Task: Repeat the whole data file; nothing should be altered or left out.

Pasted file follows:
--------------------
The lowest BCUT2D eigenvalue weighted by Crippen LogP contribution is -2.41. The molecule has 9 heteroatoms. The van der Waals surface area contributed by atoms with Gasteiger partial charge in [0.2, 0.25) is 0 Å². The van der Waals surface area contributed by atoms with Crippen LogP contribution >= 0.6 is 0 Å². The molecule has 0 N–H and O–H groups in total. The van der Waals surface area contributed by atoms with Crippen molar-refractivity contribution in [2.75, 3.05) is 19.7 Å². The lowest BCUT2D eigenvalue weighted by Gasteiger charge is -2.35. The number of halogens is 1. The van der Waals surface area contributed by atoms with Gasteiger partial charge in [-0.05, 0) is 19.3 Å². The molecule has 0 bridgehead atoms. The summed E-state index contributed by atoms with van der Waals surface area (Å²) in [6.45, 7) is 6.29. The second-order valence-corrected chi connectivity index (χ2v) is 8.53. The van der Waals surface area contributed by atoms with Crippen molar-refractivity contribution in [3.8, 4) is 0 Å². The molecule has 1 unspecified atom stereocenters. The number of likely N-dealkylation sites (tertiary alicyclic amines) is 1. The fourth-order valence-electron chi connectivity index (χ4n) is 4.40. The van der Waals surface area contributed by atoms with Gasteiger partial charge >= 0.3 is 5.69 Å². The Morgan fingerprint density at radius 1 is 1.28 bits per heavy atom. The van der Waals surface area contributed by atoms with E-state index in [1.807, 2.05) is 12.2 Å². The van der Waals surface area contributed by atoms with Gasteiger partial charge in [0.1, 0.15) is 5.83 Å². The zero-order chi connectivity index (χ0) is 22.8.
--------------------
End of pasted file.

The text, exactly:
The lowest BCUT2D eigenvalue weighted by Crippen LogP contribution is -2.41. The molecule has 9 heteroatoms. The van der Waals surface area contributed by atoms with Gasteiger partial charge in [0.2, 0.25) is 0 Å². The van der Waals surface area contributed by atoms with Crippen LogP contribution >= 0.6 is 0 Å². The molecule has 0 N–H and O–H groups in total. The van der Waals surface area contributed by atoms with Crippen molar-refractivity contribution in [2.75, 3.05) is 19.7 Å². The lowest BCUT2D eigenvalue weighted by Gasteiger charge is -2.35. The number of halogens is 1. The van der Waals surface area contributed by atoms with Gasteiger partial charge in [-0.05, 0) is 19.3 Å². The molecule has 0 bridgehead atoms. The summed E-state index contributed by atoms with van der Waals surface area (Å²) in [6.45, 7) is 6.29. The second-order valence-corrected chi connectivity index (χ2v) is 8.53. The van der Waals surface area contributed by atoms with Crippen molar-refractivity contribution in [3.8, 4) is 0 Å². The molecule has 1 unspecified atom stereocenters. The number of likely N-dealkylation sites (tertiary alicyclic amines) is 1. The fourth-order valence-electron chi connectivity index (χ4n) is 4.40. The van der Waals surface area contributed by atoms with Gasteiger partial charge >= 0.3 is 5.69 Å². The Morgan fingerprint density at radius 1 is 1.28 bits per heavy atom. The van der Waals surface area contributed by atoms with E-state index in [1.807, 2.05) is 12.2 Å². The van der Waals surface area contributed by atoms with Gasteiger partial charge in [0.1, 0.15) is 5.83 Å². The zero-order chi connectivity index (χ0) is 22.8.